A very pleasant and increasingly rare day off I’d say, with twelve trout between us a nice result for a crisp, cold day without a great deal of breeze or insect life! This is a cracking winter fishery and the C&R tickets run through till 1st of April if you’re keen to try. It’s also a spot I’ve used successfully on several occasions for guided fly fishing trips in Devon; do drop me a line if you fancy learning to fly fish, or refining your casting and fishing skills (more details on all my fishing tuition and guided angling here).
Last but not least, do take a look at the current Turrall Flies Blog for more fishing tips and some superb fly patterns. Chris Ogborne recently gave us a cracking little blog post on gearing up for saltwater sport, while the next entry will be focused on catch and release tips that both coarse and fly anglers can learn from. It still surprises me how few words are written on this important subject each season, while we cover tactics, baits and venues to death! To my mind, it’s something even experienced anglers can improve at and learn more about their quarry- myself included. Check out all the blog posts HERE.
Wednesday, 24 February 2016
Wednesday, 17 February 2016
Fishing has often been described as a solitary sport. An inward looking one, even. Which is why the big fishing events such as the British Fly Fair International are so refreshing in turning this idea on its head. Having attended for six years or so on the trot, I can only describe it as a family affair. And in simple terms, the greatest gathering of anglers, fly tyers, guides and specialist fly fishing shops and organisations in the UK. And the lovely thing about attending each year is that you get to know so many ruddy brilliant and creative people.
So where do I start? As good a place as any would be the "Fly Tyers' Row". The men and women you meet here are the heartbeat of the event, and the reason it's almost impossible not to leave the show with new ideas buzzing around your brain. And at the BFFI you get everything from classic salmon flies to saltwater specials. Branches once on the edge of the sport also start to become the mainstream, which is great to see. To take just one example, the quality of pike and predator flies gets better each year, as evidenced by Martin Smith:
As for the smallest flies in the show, that prize has to go to Roger Salomonsson. These cased midges were truly minute flies, tied right down to size 26 and smaller! To some it might seem an unnecessary obsession, but those who have ever struggled with fussy trout eating tiny insects will know the value of having some real tiddlers in your collection. Lovely work:
It was also great to meet up with the Turrall team and watch Gary Pearson at the vice. He has a really keen eye for a stillwater pattern, with beautifully refined nymphs and lures. There'll be more on the way on the Turrall Flies blog too; the latest entry features saltwater fly fishing tips, but Gary's top flies will also feature very soon to set you in good stead for the new stillwater trout season:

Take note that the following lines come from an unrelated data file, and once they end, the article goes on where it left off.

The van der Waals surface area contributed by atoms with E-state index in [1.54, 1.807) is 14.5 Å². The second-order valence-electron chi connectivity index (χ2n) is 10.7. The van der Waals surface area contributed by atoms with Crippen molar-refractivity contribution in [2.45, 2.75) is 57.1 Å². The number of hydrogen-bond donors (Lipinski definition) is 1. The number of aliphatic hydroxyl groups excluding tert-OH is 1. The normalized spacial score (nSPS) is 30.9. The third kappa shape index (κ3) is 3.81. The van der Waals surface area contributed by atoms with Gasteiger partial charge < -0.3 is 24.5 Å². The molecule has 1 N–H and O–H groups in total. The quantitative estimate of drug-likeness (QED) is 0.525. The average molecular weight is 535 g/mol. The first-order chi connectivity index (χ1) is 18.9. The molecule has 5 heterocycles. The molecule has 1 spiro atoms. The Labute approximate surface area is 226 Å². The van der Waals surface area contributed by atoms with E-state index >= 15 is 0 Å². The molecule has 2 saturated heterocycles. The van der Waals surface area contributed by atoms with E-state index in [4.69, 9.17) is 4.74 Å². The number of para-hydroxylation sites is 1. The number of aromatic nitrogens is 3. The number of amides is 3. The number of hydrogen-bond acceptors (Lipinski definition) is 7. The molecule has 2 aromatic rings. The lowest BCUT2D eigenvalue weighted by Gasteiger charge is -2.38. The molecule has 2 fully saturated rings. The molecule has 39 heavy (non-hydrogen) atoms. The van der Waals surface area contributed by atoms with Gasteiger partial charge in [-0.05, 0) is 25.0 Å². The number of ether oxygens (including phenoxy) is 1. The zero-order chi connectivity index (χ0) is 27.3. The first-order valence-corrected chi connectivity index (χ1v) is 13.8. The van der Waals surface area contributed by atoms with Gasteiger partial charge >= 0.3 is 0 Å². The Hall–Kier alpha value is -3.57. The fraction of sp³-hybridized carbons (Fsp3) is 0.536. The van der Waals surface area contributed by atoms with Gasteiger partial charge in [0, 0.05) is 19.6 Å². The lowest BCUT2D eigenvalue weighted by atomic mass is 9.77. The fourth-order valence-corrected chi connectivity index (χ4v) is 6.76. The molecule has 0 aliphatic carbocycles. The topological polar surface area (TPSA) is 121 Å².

It was a nice problem to have, but the show was so busy I couldn't often leave my stand. Which is probably just as well because I could spend a fortune on the latest materials, tackle and fly tying gubbins. I travel up with John Horsfall, who tries to spend money, while I try to keep it. Which can be harder than you thought, with all the treasures on display.
David Miller's work always catches my eye. I've been a fan for years, and was thrilled to have his artwork feature on the cover of Tangles With Pike. Others of you might have seen his brilliant set of British stamps, picturing threatened and sustainable sea fish. For more David Miller fish art, do take a look at his official site HERE.
As for the materials and suppliers, I just couldn't get to all of it. But you can literally find almost anything at the fair. Fly tying, just like fishing as a whole, is becoming less sniffy and more open. I was especially heartened to chat to plenty of anglers who now target coarse fish, not to mention a healthy number of younger anglers and ladies at the show, to give the old boys a run for their money! Because the truth of it is that there is space for every style and every one of us, from young to old, traditional feathers to space age materials. This is not an off-the-peg sport with fixed rules, which is exactly why it attracts folks with character and creativity in spades; you can tie and fish exactly as you like and little is now out of bounds. The only certainty is that there will be even more surprises next year.
Wednesday, 3 February 2016
While I can always wax lyrical about catching pike on the small waters near my home, I've also been lured by the bigger waters lately. Longer journeys mean bigger risks but also bigger rewards. The very nature of writing means that I have to be nomadic and cover as many stories and experiences as possible. But hit and hope doesn't always pay off. You need a bit of local knowledge, or at least some luck.
Or you need a local nutter, like Polish angler Seb Nowosiad. We were once thick as thieves fishing on the gravel pits. We fished many of these waters and the trips would take up whole weekends. It was survival at times, besides hunting down pike. We camped out, fished and sometimes damned nearly froze together.